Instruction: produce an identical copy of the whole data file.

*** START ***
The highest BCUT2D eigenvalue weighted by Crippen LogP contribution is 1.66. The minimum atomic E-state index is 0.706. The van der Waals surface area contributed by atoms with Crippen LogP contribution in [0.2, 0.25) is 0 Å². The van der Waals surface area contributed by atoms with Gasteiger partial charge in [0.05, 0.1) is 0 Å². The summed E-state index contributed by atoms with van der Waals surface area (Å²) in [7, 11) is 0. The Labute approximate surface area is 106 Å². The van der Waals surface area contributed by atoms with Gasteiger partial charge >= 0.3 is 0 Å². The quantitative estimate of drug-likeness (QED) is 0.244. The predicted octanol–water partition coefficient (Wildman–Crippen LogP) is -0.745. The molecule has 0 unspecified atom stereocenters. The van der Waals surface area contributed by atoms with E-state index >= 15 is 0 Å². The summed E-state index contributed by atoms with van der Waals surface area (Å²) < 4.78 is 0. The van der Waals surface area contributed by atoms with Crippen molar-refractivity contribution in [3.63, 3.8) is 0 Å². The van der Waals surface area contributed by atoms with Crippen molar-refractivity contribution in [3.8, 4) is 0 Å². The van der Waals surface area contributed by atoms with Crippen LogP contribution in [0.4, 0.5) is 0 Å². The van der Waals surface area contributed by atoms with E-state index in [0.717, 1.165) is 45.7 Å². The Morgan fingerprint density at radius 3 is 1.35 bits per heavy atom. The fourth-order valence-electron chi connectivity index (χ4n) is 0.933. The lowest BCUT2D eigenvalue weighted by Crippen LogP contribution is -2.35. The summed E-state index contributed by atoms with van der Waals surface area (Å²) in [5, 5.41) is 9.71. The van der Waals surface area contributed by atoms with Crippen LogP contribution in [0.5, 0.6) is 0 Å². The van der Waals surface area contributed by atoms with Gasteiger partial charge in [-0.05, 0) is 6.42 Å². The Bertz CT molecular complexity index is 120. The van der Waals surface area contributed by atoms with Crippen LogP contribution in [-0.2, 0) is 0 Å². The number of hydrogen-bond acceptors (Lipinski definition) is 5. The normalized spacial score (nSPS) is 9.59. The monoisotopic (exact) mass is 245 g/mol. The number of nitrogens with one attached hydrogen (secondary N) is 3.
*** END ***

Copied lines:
The highest BCUT2D eigenvalue weighted by Crippen LogP contribution is 1.66. The minimum atomic E-state index is 0.706. The van der Waals surface area contributed by atoms with Crippen LogP contribution in [0.2, 0.25) is 0 Å². The van der Waals surface area contributed by atoms with Gasteiger partial charge in [0.05, 0.1) is 0 Å². The summed E-state index contributed by atoms with van der Waals surface area (Å²) in [7, 11) is 0. The Labute approximate surface area is 106 Å². The van der Waals surface area contributed by atoms with Gasteiger partial charge >= 0.3 is 0 Å². The quantitative estimate of drug-likeness (QED) is 0.244. The predicted octanol–water partition coefficient (Wildman–Crippen LogP) is -0.745. The molecule has 0 unspecified atom stereocenters. The van der Waals surface area contributed by atoms with E-state index >= 15 is 0 Å². The summed E-state index contributed by atoms with van der Waals surface area (Å²) < 4.78 is 0. The van der Waals surface area contributed by atoms with Crippen molar-refractivity contribution in [3.63, 3.8) is 0 Å². The van der Waals surface area contributed by atoms with Crippen molar-refractivity contribution in [3.8, 4) is 0 Å². The van der Waals surface area contributed by atoms with Crippen LogP contribution in [0.4, 0.5) is 0 Å². The van der Waals surface area contributed by atoms with E-state index in [0.717, 1.165) is 45.7 Å². The Morgan fingerprint density at radius 3 is 1.35 bits per heavy atom. The fourth-order valence-electron chi connectivity index (χ4n) is 0.933. The lowest BCUT2D eigenvalue weighted by Crippen LogP contribution is -2.35. The summed E-state index contributed by atoms with van der Waals surface area (Å²) in [5, 5.41) is 9.71. The van der Waals surface area contributed by atoms with Crippen LogP contribution in [0.5, 0.6) is 0 Å². The van der Waals surface area contributed by atoms with Gasteiger partial charge in [-0.05, 0) is 6.42 Å². The Bertz CT molecular complexity index is 120. The van der Waals surface area contributed by atoms with Crippen LogP contribution in [-0.2, 0) is 0 Å². The number of hydrogen-bond acceptors (Lipinski definition) is 5. The normalized spacial score (nSPS) is 9.59. The monoisotopic (exact) mass is 245 g/mol. The number of nitrogens with one attached hydrogen (secondary N) is 3.